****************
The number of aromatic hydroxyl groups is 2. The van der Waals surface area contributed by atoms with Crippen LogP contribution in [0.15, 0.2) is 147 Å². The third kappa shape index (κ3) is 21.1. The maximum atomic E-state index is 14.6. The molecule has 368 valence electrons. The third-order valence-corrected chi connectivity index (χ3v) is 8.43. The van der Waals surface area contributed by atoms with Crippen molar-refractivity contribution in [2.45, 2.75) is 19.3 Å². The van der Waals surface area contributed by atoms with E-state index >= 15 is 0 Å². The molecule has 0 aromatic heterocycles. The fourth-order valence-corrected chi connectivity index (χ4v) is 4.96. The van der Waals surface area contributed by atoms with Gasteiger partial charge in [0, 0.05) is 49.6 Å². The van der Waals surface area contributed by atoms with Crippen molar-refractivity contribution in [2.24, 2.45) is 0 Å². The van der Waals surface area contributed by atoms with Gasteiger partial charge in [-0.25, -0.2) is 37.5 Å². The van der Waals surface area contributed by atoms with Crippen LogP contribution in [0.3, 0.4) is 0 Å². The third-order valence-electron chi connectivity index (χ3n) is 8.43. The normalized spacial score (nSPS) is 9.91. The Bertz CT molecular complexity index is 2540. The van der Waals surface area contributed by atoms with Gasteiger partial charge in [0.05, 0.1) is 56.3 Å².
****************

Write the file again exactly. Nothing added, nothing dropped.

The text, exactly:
The number of aromatic hydroxyl groups is 2. The van der Waals surface area contributed by atoms with Crippen LogP contribution in [0.15, 0.2) is 147 Å². The third kappa shape index (κ3) is 21.1. The maximum atomic E-state index is 14.6. The molecule has 368 valence electrons. The third-order valence-corrected chi connectivity index (χ3v) is 8.43. The van der Waals surface area contributed by atoms with Crippen molar-refractivity contribution in [2.45, 2.75) is 19.3 Å². The van der Waals surface area contributed by atoms with E-state index >= 15 is 0 Å². The molecule has 0 aromatic heterocycles. The fourth-order valence-corrected chi connectivity index (χ4v) is 4.96. The van der Waals surface area contributed by atoms with Gasteiger partial charge in [0, 0.05) is 49.6 Å². The van der Waals surface area contributed by atoms with Crippen molar-refractivity contribution in [2.24, 2.45) is 0 Å². The van der Waals surface area contributed by atoms with Gasteiger partial charge in [-0.25, -0.2) is 37.5 Å². The van der Waals surface area contributed by atoms with Crippen LogP contribution in [0.3, 0.4) is 0 Å². The third-order valence-electron chi connectivity index (χ3n) is 8.43. The normalized spacial score (nSPS) is 9.91. The Bertz CT molecular complexity index is 2540. The van der Waals surface area contributed by atoms with Gasteiger partial charge in [0.05, 0.1) is 56.3 Å².